I ask Mike if thereÂ´s a good bookstore in town where I might find something to read in English. He recommends the Bus Stop Bookstore. Both he and his regular, Dave, the Austin grad student, try to give me directions, but IÂ´m too fresh in town to know the landmarks they speak of. They assure me I canÂ´t miss it, as its right next to the chicken bus stop, hence the name.
Rico and I head out, returning to the bus stop. We say our goodbyes and get each otherÂ´s Facebook contact information.
I try to seek out the bookstore but am unsuccessful. The people I ask stare at me blankly. I end up in a part of town IÂ´ve never been in, and am stuck at a dead end when I discover a fallen bridge taken out in the last storm and must turn back.
I give up on my bookstore search and head to the bank, where I exchange some additional US dollars for Guatemalan Q. It makes me nervous to carry so much cash around, but I will soon need to pay my bill at LaPaz and San Marcos, as with most of the lakeside villages, has no ATM or bank. Very few of the businesses accept credit cards, so one is forced to keep cash on hand or take a boat to Pana each time you want to get cash.
I make my way back to the dock and come across an internet cafe and it occurs to me IÂ´ve got an iPad now, with umpteen million ebooks available to me online! It seems all this time in the third world has me forgetting my technological capabilities in just a week. I stop in at the cafe and find a book that Chuice had recommended to me about the Mayan Calendar. All this Mayan stuff has me very intrigued.
Back at the Pana docks the sky is turning dark. Its about 1:30 in the afternoon now, and it appears as if the daily rainfall is going to start early today. I board a boat and wait for the driver to fill it more completely before heÂ´s ready to leave. By the time we do depart, there are no open seats and the sky is ominously black, yet still no rain.
We arenÂ´t 50 feet from the shoreline before the waves begin to toss the boat around. Water splashes into the boat as the side flaps are blown upward. The group of indigenous women scream as they are drenched in the spray of water. Because the waves are so high, the driver keeps us at a slow pace. Its roughly another hour of rough seas until we arrive at San Marcos and my eyes never leave the life jackets mounted under the roof of the boat.
I head up the hill to the Arbol to pick up my laundry. IÂ´m excited to see it come back dry and folded! The rain is beginning to come down now and I return to Casa de Benjamin for a nap and plan on attending the 5Ã‘00 meditation at the Pyramids. My body has other plans, however, as I slept until 6:30. I think I was tired from the boat ride, rigidly holding myself in place for an hourÂ´s time.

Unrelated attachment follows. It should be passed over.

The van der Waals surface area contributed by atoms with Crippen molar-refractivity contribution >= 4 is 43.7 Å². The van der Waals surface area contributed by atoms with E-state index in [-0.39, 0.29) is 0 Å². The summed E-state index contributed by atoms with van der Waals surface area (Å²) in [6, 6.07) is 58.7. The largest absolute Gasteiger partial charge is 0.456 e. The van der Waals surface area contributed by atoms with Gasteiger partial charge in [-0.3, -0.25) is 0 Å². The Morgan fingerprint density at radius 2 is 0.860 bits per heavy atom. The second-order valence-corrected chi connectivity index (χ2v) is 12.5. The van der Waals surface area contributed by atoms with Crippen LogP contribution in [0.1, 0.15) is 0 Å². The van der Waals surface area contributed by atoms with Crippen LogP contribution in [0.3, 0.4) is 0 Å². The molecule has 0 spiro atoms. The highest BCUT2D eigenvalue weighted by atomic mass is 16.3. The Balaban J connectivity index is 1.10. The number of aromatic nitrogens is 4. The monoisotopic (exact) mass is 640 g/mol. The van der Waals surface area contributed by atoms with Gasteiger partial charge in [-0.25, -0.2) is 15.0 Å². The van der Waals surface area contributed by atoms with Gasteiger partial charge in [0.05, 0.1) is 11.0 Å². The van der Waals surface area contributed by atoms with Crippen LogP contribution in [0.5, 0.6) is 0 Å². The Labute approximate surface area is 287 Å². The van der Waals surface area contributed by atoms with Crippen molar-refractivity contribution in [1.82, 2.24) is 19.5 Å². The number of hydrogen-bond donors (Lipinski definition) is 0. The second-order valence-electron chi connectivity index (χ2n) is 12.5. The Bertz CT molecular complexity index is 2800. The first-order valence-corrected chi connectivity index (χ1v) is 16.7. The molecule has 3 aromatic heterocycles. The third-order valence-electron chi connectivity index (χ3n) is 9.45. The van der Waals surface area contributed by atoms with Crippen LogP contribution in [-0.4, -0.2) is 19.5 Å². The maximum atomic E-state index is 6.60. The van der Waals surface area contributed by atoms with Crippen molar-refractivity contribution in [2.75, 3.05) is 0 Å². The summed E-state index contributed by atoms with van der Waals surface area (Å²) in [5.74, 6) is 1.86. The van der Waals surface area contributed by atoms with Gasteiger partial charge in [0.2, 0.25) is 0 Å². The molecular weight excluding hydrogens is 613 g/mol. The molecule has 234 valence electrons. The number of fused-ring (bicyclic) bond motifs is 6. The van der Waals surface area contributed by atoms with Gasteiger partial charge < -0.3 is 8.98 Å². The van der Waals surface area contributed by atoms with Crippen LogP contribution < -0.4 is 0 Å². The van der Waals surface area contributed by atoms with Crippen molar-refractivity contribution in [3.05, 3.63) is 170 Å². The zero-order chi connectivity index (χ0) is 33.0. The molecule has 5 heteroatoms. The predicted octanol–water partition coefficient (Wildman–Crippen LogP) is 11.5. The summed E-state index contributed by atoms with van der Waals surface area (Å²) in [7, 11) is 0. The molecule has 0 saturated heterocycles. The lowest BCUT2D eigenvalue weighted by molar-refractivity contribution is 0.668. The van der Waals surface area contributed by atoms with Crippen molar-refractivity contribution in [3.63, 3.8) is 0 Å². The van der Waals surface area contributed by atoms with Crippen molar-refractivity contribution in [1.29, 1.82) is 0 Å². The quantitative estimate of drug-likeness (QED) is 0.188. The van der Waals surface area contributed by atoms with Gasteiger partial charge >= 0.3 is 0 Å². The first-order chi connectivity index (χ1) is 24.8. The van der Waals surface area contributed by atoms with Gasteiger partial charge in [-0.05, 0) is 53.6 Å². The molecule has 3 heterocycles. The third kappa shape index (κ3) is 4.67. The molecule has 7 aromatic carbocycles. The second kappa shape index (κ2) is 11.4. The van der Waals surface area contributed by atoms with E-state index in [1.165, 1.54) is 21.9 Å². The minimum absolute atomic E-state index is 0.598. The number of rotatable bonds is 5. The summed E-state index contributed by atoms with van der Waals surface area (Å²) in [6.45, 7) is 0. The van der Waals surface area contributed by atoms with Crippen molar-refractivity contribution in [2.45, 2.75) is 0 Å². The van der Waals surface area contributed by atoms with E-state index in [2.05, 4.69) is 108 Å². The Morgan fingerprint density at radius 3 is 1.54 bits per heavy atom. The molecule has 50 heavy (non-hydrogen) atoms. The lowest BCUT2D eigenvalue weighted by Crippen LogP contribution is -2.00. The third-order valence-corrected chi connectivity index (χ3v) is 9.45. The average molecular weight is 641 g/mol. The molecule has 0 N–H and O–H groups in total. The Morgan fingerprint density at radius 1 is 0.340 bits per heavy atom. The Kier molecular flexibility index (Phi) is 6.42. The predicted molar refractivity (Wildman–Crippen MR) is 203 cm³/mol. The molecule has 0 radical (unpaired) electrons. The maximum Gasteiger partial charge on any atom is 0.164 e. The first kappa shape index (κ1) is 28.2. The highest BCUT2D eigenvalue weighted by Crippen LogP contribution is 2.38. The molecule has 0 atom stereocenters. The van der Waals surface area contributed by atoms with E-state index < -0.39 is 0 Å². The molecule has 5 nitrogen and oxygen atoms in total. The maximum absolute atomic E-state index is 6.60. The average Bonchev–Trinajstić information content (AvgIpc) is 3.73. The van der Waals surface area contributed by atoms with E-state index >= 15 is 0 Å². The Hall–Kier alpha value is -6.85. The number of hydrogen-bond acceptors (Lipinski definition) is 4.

The rain is still in full force and the dogs and I head to LaPaz for the dinner special. ItÂ´s not quite 7:00 yet, and there are a few folks in the restaurant lounging about for us to socialize with. Three folks from the Yoga training and one newcomer, Comila (pronounced Com-illa). She explains that itÂ´s her spirit name, but her given name is Kristen.
Comila is a hit with Shanti, who finds Comila missing her own dog and more than happy to give her a lengthy rubdown. Comila joins me for dinner and we get to know each other a bit. She grew up with her father in the marines, moving around from Hawaii to Virginia. SheÂ´s now a counselor for emotionally disturbed youth and has worked in Africa and will shortly be returning to school to attain a masters degree. As coincidence, or fate, or the Mayan calendar, or whatever, may have it – she knows BeDontin, the yoga course instructor, from 5 years prior, when they were both in yoga training together.
Comila is a vegetarian and is happy to find that LaPaz serves only vegetarian fare. We both enjoy the broccoli soup and the veggie pizza served for the dinner special. The nightly yoga course begins and she joins them, leaving me with my iPad book to read.
Tall James from Central California joins me. He is sitting out of the class tonight with a bum neck he injured in a headstand pose. We chat for a while as he eats and nurses his neck with a makeshift icepack provided by the ladies in the kitchen. We are both bummed that LaPaz doesnÂ´t serve dessert and he tells me that Blind Lemons, up the hill, serves an ice cream brownie that I will certainly have to try!
We head our separate ways and I am in bed by 9:30, the dogs watching over me from their resting places on the floor.